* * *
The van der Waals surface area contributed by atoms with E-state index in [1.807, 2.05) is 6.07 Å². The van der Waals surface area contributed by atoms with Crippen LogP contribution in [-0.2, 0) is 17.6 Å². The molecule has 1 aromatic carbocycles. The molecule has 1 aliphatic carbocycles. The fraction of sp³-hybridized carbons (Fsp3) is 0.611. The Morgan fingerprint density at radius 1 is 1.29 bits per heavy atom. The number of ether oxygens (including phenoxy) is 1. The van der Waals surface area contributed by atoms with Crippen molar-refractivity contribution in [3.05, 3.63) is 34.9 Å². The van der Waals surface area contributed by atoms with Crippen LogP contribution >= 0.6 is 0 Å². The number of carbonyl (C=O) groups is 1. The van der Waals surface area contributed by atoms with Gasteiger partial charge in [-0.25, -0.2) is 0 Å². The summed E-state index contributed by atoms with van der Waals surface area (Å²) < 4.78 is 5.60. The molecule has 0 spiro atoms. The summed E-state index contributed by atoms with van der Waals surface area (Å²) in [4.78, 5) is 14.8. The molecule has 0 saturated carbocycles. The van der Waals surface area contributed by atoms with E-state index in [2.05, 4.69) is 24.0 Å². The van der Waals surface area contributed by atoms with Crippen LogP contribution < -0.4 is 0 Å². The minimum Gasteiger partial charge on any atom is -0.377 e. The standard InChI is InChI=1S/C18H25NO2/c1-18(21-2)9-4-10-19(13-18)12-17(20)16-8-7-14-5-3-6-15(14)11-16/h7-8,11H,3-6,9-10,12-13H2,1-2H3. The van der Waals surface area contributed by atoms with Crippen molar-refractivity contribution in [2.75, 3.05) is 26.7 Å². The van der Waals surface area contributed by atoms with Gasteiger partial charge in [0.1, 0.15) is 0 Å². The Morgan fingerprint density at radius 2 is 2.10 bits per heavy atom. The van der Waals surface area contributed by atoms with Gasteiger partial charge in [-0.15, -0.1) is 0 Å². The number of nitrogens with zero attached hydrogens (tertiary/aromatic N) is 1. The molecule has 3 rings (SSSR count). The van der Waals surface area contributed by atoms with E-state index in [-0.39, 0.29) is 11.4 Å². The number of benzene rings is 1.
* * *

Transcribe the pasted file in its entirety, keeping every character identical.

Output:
The van der Waals surface area contributed by atoms with E-state index in [1.807, 2.05) is 6.07 Å². The van der Waals surface area contributed by atoms with Crippen LogP contribution in [-0.2, 0) is 17.6 Å². The molecule has 1 aromatic carbocycles. The molecule has 1 aliphatic carbocycles. The fraction of sp³-hybridized carbons (Fsp3) is 0.611. The Morgan fingerprint density at radius 1 is 1.29 bits per heavy atom. The number of ether oxygens (including phenoxy) is 1. The van der Waals surface area contributed by atoms with Crippen molar-refractivity contribution in [3.05, 3.63) is 34.9 Å². The van der Waals surface area contributed by atoms with Crippen LogP contribution >= 0.6 is 0 Å². The number of carbonyl (C=O) groups is 1. The van der Waals surface area contributed by atoms with Gasteiger partial charge in [-0.25, -0.2) is 0 Å². The summed E-state index contributed by atoms with van der Waals surface area (Å²) < 4.78 is 5.60. The molecule has 0 spiro atoms. The summed E-state index contributed by atoms with van der Waals surface area (Å²) in [4.78, 5) is 14.8. The molecule has 0 saturated carbocycles. The van der Waals surface area contributed by atoms with E-state index in [2.05, 4.69) is 24.0 Å². The van der Waals surface area contributed by atoms with Crippen LogP contribution < -0.4 is 0 Å². The minimum Gasteiger partial charge on any atom is -0.377 e. The standard InChI is InChI=1S/C18H25NO2/c1-18(21-2)9-4-10-19(13-18)12-17(20)16-8-7-14-5-3-6-15(14)11-16/h7-8,11H,3-6,9-10,12-13H2,1-2H3. The van der Waals surface area contributed by atoms with Crippen molar-refractivity contribution in [2.75, 3.05) is 26.7 Å². The van der Waals surface area contributed by atoms with Gasteiger partial charge in [0.1, 0.15) is 0 Å². The Morgan fingerprint density at radius 2 is 2.10 bits per heavy atom. The van der Waals surface area contributed by atoms with Gasteiger partial charge in [-0.15, -0.1) is 0 Å². The number of nitrogens with zero attached hydrogens (tertiary/aromatic N) is 1. The molecule has 3 rings (SSSR count). The van der Waals surface area contributed by atoms with E-state index in [-0.39, 0.29) is 11.4 Å². The number of benzene rings is 1.